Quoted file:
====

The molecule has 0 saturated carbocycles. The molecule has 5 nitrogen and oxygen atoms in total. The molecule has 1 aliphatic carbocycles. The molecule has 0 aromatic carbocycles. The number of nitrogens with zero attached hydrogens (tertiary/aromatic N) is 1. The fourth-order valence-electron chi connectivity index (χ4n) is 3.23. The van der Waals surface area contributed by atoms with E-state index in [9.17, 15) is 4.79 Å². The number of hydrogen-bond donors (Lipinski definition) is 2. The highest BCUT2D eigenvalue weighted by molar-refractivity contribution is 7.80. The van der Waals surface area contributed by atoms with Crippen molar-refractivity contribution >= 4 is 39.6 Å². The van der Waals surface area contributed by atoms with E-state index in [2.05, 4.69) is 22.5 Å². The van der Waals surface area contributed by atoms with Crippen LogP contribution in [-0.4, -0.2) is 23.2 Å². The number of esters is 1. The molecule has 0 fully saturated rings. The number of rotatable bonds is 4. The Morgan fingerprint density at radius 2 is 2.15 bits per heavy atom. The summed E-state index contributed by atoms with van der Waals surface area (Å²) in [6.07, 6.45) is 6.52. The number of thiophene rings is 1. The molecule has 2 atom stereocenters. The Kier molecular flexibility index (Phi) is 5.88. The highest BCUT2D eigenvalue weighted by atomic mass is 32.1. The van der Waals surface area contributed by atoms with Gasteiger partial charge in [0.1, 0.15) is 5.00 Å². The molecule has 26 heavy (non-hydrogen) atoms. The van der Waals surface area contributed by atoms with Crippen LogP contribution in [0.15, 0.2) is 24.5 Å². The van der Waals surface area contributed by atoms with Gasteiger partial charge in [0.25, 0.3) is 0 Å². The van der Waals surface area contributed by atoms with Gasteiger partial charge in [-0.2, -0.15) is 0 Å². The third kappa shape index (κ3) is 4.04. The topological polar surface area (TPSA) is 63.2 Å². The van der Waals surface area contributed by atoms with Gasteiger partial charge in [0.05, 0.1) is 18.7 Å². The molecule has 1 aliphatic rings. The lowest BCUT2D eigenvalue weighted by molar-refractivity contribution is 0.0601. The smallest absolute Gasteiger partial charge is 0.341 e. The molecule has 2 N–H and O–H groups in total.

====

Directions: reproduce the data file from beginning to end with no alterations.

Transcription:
The molecule has 0 saturated carbocycles. The molecule has 5 nitrogen and oxygen atoms in total. The molecule has 1 aliphatic carbocycles. The molecule has 0 aromatic carbocycles. The number of nitrogens with zero attached hydrogens (tertiary/aromatic N) is 1. The fourth-order valence-electron chi connectivity index (χ4n) is 3.23. The van der Waals surface area contributed by atoms with E-state index in [9.17, 15) is 4.79 Å². The number of hydrogen-bond donors (Lipinski definition) is 2. The highest BCUT2D eigenvalue weighted by molar-refractivity contribution is 7.80. The van der Waals surface area contributed by atoms with Crippen molar-refractivity contribution >= 4 is 39.6 Å². The van der Waals surface area contributed by atoms with E-state index in [2.05, 4.69) is 22.5 Å². The van der Waals surface area contributed by atoms with Crippen LogP contribution in [-0.4, -0.2) is 23.2 Å². The number of esters is 1. The molecule has 0 fully saturated rings. The number of rotatable bonds is 4. The Morgan fingerprint density at radius 2 is 2.15 bits per heavy atom. The summed E-state index contributed by atoms with van der Waals surface area (Å²) in [6.07, 6.45) is 6.52. The number of thiophene rings is 1. The molecule has 2 atom stereocenters. The Kier molecular flexibility index (Phi) is 5.88. The highest BCUT2D eigenvalue weighted by atomic mass is 32.1. The van der Waals surface area contributed by atoms with Gasteiger partial charge in [0.1, 0.15) is 5.00 Å². The molecule has 26 heavy (non-hydrogen) atoms. The van der Waals surface area contributed by atoms with Crippen LogP contribution in [0.15, 0.2) is 24.5 Å². The van der Waals surface area contributed by atoms with Gasteiger partial charge in [0.25, 0.3) is 0 Å². The van der Waals surface area contributed by atoms with Gasteiger partial charge in [-0.2, -0.15) is 0 Å². The third kappa shape index (κ3) is 4.04. The topological polar surface area (TPSA) is 63.2 Å². The van der Waals surface area contributed by atoms with Gasteiger partial charge in [0.05, 0.1) is 18.7 Å². The molecule has 1 aliphatic rings. The lowest BCUT2D eigenvalue weighted by molar-refractivity contribution is 0.0601. The smallest absolute Gasteiger partial charge is 0.341 e. The molecule has 2 N–H and O–H groups in total.